Your comment is spot on. Look at the volume of shares traded for PG today [google.com]. There is no statistically significant spike in volume today that correlates with the price drop. If the sell was staggered, the price drop should have been staggered. Since it isn't, either Google's volume is way off or this story is a crock. Based on the volume data, the sell-off started well before the major drop in stock price.

      I suspect that something funny did happen though, in TFA they are quoting that PG was trading down at $30 per share at some point, so something definitely slipped. Fortunately, we managed to avoid another Black Monday [wikipedia.org], where the DOW went down and stayed down.
  • by tekrat (242117) on Thursday May 06, 2010 @05:47PM (#32117846) Homepage Journal

    They've been saying for some time the market was due for a correction. Mind you, at the height of the financial meltdown, the Dow was at 6500, and has almost doubled value in about a year, it was rising too fast considering that the recovery still really hasn't come (i.e., there are still no jobs).

    The only people making money are the same ones that are always making money -- the fat cats. Now it looks like the market will correct, and probably stablize around 10k, maybe 9. And even more people will lose their jobs and the cycle will continue until America admits that it is bankrupt.

    Then will come some really hard times, but, once we address the real issues plauging the country, we'll come out of it stronger. But first, we need to start getting rid of all the lawyers....

  • by fuzzyfuzzyfungus (1223518) on Thursday May 06, 2010 @05:49PM (#32117884) Journal
    Not that there isn't some finance-clippy that pops up and asks "You appear to be tanking the Dow, would you like help with that?", or that people are allowed to do whatever stupid shit they want with the assets they have(the amount of stupid shit that people are allowed to do with assets that they don't have is somewhat concerning, however).

    However, I am somewhat surprised that the guys who do UI design for financial systems don't design systems to make things like power-of-ten or million/billion errors very difficult. Having a 3 factors of 10 difference be just one key away(and phonetically not all that dissimilar) seems like a mess waiting to happen.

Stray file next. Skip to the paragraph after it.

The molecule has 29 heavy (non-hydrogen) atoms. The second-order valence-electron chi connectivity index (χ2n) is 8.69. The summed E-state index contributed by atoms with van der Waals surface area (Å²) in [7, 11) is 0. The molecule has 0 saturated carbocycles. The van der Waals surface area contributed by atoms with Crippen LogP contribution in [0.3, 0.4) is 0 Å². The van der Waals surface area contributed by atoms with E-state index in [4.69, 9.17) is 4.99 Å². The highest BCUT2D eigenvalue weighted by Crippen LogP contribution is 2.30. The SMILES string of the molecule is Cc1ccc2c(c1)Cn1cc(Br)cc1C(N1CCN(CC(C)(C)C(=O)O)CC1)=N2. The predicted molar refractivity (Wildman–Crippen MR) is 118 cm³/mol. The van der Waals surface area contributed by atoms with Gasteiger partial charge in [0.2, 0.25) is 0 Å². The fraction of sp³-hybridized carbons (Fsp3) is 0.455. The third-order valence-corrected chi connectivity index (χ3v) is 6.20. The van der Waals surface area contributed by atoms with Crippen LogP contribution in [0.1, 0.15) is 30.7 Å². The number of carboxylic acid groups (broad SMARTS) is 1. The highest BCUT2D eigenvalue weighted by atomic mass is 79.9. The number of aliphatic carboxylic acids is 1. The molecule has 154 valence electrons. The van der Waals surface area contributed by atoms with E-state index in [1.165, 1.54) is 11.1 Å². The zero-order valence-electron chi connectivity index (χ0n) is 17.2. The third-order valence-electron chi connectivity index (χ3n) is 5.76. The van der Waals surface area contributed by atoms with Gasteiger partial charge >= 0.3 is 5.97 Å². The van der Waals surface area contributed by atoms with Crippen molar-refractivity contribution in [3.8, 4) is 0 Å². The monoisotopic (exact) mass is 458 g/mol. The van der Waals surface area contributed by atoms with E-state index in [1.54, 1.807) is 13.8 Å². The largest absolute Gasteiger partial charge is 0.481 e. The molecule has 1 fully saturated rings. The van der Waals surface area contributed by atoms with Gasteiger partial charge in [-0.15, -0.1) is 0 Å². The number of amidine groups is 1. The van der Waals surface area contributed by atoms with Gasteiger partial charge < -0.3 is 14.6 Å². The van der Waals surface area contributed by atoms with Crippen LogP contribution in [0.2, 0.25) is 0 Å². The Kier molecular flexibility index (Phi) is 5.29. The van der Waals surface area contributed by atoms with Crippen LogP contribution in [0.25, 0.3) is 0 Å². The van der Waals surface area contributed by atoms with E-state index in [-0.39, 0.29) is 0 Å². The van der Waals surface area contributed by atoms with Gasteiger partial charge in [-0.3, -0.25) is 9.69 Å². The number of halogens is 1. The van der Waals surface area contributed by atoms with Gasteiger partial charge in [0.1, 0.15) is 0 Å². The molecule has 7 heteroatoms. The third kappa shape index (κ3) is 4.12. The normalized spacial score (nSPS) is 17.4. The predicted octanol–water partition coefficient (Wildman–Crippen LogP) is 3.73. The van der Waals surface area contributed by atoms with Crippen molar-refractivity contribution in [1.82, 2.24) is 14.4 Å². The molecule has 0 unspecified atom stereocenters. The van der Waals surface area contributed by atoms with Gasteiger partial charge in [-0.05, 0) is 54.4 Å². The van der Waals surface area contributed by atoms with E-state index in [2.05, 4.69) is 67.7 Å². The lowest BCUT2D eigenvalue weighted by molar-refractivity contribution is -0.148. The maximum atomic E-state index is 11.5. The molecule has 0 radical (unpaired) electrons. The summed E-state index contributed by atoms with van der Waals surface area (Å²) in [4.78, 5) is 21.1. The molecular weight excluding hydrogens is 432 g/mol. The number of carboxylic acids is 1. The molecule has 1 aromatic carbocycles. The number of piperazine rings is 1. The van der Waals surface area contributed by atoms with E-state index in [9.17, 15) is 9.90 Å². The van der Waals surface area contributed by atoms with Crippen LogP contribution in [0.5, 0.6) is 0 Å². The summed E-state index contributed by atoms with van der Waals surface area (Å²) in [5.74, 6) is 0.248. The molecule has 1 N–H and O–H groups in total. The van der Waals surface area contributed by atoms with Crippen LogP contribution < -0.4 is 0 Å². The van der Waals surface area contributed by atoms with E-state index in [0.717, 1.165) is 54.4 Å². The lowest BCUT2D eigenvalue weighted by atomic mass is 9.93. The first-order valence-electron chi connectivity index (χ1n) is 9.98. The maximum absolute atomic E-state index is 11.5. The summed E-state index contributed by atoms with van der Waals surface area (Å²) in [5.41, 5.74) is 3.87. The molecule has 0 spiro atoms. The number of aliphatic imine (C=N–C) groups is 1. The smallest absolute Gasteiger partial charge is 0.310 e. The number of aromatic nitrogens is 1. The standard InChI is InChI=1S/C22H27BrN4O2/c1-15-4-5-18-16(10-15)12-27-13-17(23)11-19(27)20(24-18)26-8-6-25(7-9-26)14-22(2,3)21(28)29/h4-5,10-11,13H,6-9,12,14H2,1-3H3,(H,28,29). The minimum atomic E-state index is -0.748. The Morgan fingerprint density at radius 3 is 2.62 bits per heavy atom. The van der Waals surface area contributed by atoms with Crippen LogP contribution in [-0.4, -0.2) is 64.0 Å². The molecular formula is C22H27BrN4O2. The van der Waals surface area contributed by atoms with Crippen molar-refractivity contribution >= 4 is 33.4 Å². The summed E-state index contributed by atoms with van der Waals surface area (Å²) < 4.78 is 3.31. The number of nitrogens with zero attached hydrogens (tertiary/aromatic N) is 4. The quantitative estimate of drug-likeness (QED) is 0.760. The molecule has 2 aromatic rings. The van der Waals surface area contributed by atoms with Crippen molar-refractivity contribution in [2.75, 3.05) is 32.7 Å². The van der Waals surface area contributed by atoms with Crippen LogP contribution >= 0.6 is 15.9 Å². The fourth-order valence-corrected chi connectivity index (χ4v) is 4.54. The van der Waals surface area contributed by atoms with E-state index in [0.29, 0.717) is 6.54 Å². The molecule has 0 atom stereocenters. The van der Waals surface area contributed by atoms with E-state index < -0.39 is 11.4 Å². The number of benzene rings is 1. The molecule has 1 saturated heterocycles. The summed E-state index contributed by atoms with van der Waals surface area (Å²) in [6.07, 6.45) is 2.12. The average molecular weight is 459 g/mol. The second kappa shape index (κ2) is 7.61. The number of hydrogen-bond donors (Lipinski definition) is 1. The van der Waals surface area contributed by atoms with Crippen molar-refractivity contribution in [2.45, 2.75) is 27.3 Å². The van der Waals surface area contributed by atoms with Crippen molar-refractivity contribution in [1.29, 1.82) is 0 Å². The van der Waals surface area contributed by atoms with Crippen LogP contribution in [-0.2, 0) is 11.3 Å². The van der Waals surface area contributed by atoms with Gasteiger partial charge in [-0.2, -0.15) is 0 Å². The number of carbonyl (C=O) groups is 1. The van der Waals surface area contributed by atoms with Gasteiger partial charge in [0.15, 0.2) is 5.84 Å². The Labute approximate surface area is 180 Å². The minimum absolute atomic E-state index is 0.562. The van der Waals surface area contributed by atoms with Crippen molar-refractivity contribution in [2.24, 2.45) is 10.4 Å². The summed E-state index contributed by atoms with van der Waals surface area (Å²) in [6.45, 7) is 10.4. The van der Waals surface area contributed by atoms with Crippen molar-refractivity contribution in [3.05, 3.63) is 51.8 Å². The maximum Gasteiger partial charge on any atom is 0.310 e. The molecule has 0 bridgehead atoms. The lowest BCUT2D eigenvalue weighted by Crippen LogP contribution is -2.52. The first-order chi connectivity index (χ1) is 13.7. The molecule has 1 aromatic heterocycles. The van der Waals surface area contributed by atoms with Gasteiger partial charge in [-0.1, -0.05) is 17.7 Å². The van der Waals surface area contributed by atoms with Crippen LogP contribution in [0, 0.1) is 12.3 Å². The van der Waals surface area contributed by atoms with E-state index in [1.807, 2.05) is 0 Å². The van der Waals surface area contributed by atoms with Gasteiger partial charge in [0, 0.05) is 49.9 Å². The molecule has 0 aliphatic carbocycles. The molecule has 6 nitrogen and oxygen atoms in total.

I've seen in doctor's offices(and I know pharmacists and pharmacy techs, especially ones where compounding and other tougher than "dispense stock pill" type activities go on get drilled hard on this) outlining acceptable and unacceptable notetaking protocols to reduce the risk of power-of-ten dosing errors(things like ".2 is wrong, there should always be a leading zero to clue you in to the decimal point, use 0.2.") Some of them are even domain specific conventions, specifically trading off other factors in favor of reducing the risk of error. In science, for instance, saying 2.0, or even 2.0000 if you have that much precision, instead of 2 is a good thing. It tells your reader how precise the value they are looking at is. In prescriptions and medical notes, "2.0" is dangerously close to "20", and is thus avoided.

    One would think that, even if it meant making up arbitrary symbols, or using UI element sizes to convey magnitudes, or something, financial UIs would adopt a similar set of domain-specific tricks to head off the most common and dangerous errors.
  • by Locke2005 (849178) on Thursday May 06, 2010 @05:50PM (#32117894)
    If they were running Vista, they would have to click through "Are you sure you want to do this?" and "Are you really sure you want to do this?" popups, as well as a popup of Clippy asking "It looks like you are trying to trigger a stock market panic. How can I help?" No fat-finger problems there!
  • by lanner (107308) on Thursday May 06, 2010 @05:53PM (#32117940)

    You read that headline right. This should happen ALL THE TIME. It would be good for the markets.

    Speculators would be driven out, or driven insane. Emotionally driven traders would have heart attacks.

    Sound judgments made based on factual data would not be affected.

    Next week, people like me won't give a toot that this ever happened. However, a lot of day traders just pooped their pants. I'm buying men's underwear stocks.

    The person who made the mistake will be punished dearly.

  • by Anonymous Coward on Thursday May 06, 2010 @05:53PM (#32117944)

    Shouldn't this hot topic be debated on /. in, say, a week?

  • by burni2 (1643061) on Thursday May 06, 2010 @05:57PM (#32117976)